Graphical Music Notation
September 13, 2004 7:58 PM   Subscribe

Pictures of Music - fascinating site about graphical music notation, i.e., "non-traditional musical symbols arranged in a visual design rather than conventional musical syntax." Includes zoomable example scores, bios of folks like Morton Feldman, instructions for musicians, lots of sound clips and a detailed animated analysis of Cornelius Cardew's Treatise, the "Mount Everest of graphic scores."
posted by mediareport (12 comments total)
This is really good.
Cardew was interesting - his work with the scratch orchestra (and look at how many of the chorus went on to other things!) was part and parcel of his genuinely democratic approach to art music. Sadly, his work became less compellling as he drifted towards Maoism ...
posted by thatwhichfalls at 8:16 PM on September 13, 2004

Of course, there's a combination of the two:

Arc Diagrams

(And, just for completeness purposes, a similar algorithm for text)
posted by effugas at 8:49 PM on September 13, 2004

posted by Laugh_track at 10:21 PM on September 13, 2004

I thought the same thing as I clicked the comments link: Completely awsome...

I have produced two albums, but I don't know how to even read classical notation... I was trying to develop my own graphical system for representing music but just about gave up trying once I really got into it. I still doodle... but nothing serious.
posted by LoopSouth at 11:14 PM on September 13, 2004

awesome post, ive read that Bowie would scribble out graphic representations of what he wanted certain guitar solos to sound like to Ronson
posted by Satapher at 1:30 AM on September 14, 2004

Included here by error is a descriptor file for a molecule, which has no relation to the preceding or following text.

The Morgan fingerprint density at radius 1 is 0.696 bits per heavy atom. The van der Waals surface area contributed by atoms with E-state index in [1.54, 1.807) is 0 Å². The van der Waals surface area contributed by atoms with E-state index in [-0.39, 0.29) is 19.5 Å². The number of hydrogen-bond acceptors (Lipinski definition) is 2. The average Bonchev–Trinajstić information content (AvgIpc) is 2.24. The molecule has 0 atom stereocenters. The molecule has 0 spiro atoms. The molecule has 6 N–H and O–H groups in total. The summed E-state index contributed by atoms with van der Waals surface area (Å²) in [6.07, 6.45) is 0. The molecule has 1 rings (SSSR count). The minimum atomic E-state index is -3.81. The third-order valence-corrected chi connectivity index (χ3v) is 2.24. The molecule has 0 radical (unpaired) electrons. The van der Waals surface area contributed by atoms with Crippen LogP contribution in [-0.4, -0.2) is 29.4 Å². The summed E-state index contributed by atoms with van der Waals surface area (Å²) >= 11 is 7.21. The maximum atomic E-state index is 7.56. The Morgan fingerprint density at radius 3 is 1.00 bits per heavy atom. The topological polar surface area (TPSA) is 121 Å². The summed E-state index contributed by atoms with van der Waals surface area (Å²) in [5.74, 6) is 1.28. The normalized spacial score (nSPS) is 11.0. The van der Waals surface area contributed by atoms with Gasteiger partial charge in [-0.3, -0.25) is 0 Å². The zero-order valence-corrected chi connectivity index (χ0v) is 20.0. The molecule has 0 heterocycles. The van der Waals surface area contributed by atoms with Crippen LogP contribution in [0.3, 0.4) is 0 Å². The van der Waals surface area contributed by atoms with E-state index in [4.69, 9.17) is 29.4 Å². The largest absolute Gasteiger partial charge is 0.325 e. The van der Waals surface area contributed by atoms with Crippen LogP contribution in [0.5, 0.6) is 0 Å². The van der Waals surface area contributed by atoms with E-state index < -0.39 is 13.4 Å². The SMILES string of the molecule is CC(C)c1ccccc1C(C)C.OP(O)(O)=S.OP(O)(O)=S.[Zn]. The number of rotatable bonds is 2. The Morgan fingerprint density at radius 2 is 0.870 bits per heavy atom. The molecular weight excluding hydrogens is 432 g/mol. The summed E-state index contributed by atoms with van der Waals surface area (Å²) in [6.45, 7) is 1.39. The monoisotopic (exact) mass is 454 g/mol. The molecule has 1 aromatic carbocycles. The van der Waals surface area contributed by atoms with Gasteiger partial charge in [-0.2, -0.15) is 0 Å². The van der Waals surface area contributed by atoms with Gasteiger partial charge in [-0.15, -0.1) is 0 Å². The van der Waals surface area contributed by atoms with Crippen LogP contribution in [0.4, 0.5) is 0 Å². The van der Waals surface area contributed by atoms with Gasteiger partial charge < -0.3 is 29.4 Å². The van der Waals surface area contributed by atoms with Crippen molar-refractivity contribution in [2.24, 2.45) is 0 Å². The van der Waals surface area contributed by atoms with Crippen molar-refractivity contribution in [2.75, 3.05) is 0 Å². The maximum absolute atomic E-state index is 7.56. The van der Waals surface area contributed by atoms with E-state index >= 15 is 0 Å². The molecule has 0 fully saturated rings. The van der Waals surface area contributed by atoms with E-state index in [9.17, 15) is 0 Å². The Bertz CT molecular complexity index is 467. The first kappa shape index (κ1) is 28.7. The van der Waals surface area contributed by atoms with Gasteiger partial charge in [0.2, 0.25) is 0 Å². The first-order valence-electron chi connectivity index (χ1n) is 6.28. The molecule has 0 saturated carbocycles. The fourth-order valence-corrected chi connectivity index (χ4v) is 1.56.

Would love to look at these scores, am very interested in the subject, but I'm locked out because the site is not Mac compatible. A shame.
posted by digaman at 5:48 AM on September 14, 2004

digaman: I'm using Safari on a Mac and I can see most of the site just fine (although I can't zoom in on the scores, unfortunately.)

As to the content... Speaking as a musician, I find that it's hard enough to interpret music when composers are explicit about the pitch & duration of notes. These scores look nice, sure, but I pity the poor souls who have to figure out what the hell you're supposed to play. But maybe I'm just a hidebound reactionary.
posted by Johnny Assay at 6:41 AM on September 14, 2004

Digaman, if I click 'Larger Image View' first, I get a window that lets me zoom and pan (Mac/Safari).

Disclaimer: My spouse was a consultant on this project. The interface is a bit clunky, but the whole thing went from conception to launch in about three months.

Gratuitous tangential self-link/plug: Block Museum

Anyone in the Chicagoland area, please stop up for a visit!
posted by erebora at 8:55 AM on September 14, 2004

the point is not to have an accurate recreation, but to either stretch or confuse the minds of the performers to a point where they play something they would have never dreamed of before hand... obviously, every time one of these pieces are performed it sounds completely different

standard notation/western music theory is the weatherman, and you dont need the weather man to know which way the wind blows (see: you dont need a standardized abstract system to tell you what sounds good and what sounds bad)
posted by Satapher at 12:14 PM on September 14, 2004

Barry Guy.
posted by languagehat at 12:45 PM on September 14, 2004

Thanks for that link languagehat. I like the look of the adaptation of "Un Coup de Dés". Mallarmé seems highly appropriate for this kind of musico-graphic experimentation.
posted by thatwhichfalls at 2:59 PM on September 14, 2004

Digaman, if I click 'Larger Image View' first, I get a window that lets me zoom and pan (Mac/Safari).

Funny, I had to do the same thing on a Windows machine. I thought it was me.

I pity the poor souls who have to figure out what the hell you're supposed to play

I dunno, insturctions like these seem like they could be fun. I recently saw Eugene Chadbourne perform a similarly abstract improvised show, with changes signaled by performers picking up objects like plastic shovels and such. It was wonderful, and got even better after I'd looked at the notes he'd written for the performers.
posted by mediareport at 8:41 PM on September 14, 2004

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